Neopets (1999)—After several years of widespread obsession with handheld virtual pet toys, Neopets brought domesticated digital buddies back to the computer screen and on to the internet. Launched at the end of the millennium, Neopets is a website where users can acquire, customize and care for virtual pets in a vast world with its own history and economy—including a stock market (NEODAQ) and an illicit black market. Like Goofy and Pluto before them, your Neopets can also acquire less intelligent and non-verbal pets of their own, which are called… Petpets.
Nintendogs (2005)—Developed by Super Mario Bros. and The Legend of Zelda creator Shigeru Miyamoto, Nintendogs was partly inspired by a canceled Nintendo 64 “breeding simulator” called Cabbage. Instead, Nintendogs arrived on the Nintendo DS, where the handheld console’s touchscreen and built-in microphone allowed users to physically pet their computerized canines, call them by name, and vocally command them to do tricks. Although Nintendogs could get hungry, thirsty, and dirty per a real-time clock, they could never die or age, making them eternal puppies forever pawing on the screen for attention. The 2011 sequel, Nintendogs + Cats, added both felines and facial recognition technology so your pets could recognize you on sight —or retreat from strangers, if they’re feeling shy.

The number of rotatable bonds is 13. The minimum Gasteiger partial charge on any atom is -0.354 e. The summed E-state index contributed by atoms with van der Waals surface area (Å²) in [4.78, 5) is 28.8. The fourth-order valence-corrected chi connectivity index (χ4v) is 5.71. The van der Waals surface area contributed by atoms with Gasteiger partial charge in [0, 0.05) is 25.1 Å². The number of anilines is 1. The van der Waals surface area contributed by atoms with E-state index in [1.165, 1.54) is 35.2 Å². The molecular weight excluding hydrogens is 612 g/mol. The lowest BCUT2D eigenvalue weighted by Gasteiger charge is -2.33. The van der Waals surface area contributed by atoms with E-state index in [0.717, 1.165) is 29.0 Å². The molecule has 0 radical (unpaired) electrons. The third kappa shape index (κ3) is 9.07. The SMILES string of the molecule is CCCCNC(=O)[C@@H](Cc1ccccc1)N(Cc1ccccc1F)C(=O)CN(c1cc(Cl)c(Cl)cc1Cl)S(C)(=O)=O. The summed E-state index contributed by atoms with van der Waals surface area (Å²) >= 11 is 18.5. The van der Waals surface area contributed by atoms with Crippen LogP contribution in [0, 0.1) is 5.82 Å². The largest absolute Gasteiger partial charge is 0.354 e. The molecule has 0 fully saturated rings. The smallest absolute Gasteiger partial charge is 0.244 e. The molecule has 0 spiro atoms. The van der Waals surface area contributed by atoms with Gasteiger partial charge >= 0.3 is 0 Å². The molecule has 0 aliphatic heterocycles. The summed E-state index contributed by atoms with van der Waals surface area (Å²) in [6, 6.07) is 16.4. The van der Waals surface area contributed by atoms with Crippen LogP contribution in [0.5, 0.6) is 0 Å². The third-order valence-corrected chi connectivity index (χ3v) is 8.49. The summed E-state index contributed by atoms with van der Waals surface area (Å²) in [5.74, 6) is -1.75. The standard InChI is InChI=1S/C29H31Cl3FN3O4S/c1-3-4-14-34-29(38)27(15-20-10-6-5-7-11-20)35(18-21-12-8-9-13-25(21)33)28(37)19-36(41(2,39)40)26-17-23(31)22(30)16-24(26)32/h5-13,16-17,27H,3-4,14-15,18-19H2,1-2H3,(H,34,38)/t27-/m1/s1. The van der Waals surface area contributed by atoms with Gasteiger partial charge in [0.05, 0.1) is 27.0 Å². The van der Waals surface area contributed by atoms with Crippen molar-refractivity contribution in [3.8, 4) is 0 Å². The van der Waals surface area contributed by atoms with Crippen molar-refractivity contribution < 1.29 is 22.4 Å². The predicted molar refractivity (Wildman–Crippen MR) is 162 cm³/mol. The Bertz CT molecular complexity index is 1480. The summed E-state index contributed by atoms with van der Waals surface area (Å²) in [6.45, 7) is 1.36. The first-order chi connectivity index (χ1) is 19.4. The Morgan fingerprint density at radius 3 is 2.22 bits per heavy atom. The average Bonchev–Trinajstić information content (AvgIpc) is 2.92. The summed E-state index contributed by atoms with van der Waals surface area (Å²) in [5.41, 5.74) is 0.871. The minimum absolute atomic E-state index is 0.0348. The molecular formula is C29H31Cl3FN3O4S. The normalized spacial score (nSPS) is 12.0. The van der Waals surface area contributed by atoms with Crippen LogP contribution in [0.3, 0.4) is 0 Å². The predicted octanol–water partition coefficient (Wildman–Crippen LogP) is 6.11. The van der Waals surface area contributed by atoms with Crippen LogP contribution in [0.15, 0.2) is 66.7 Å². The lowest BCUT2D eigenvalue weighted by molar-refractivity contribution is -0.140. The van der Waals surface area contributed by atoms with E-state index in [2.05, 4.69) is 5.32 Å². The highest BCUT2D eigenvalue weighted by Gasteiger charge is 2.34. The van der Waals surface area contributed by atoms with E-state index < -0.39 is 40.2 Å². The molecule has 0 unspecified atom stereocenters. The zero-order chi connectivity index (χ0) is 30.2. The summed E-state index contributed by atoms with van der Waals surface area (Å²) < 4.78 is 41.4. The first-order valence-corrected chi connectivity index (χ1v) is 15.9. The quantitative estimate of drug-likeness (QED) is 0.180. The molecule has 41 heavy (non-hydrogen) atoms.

Pokémon Go (2016)—Pokémon Go dared to ask the question: What if you literally had to go outside to make your virtual pets fight? By using augmented reality and your real-life location, the wildly popularly free-to-play app asked players to venture out to actual landmarks around them to catch Pokémon and engage them in battle. With 232 million players at its peak, it got plenty of people out of their houses and moving their bodies.
Bird Alone (2021)—Released during the dark days of the coronavirus lockdown, Bird Alone has a comforting premise: hang out with a lonely parrot who needs a friend. Together, you draw pictures, write songs, compose poems – and tackle some surprisingly deep questions about life, death, and what it means to connect with others. As much a friendship simulator as a pet simulator, Bird Alone is more than it seems and could lodge itself in your heart in unexpected ways.
Peridot (2023)—Pokémon Go creator Niantic Labs returned to the world of virtual pets this year with Peridot, an app that takes the core concept of the Tamagotchi and adds augmented reality, location-based play, and social networking. Hold your phone up to the real world, your adorable little buddy can run around your couch, or forage for different types of food depending on the terrain. Once grown, you can breed it with the pets of other users at real-life locations called Habitats.
Laura Hudson is a contributing writer.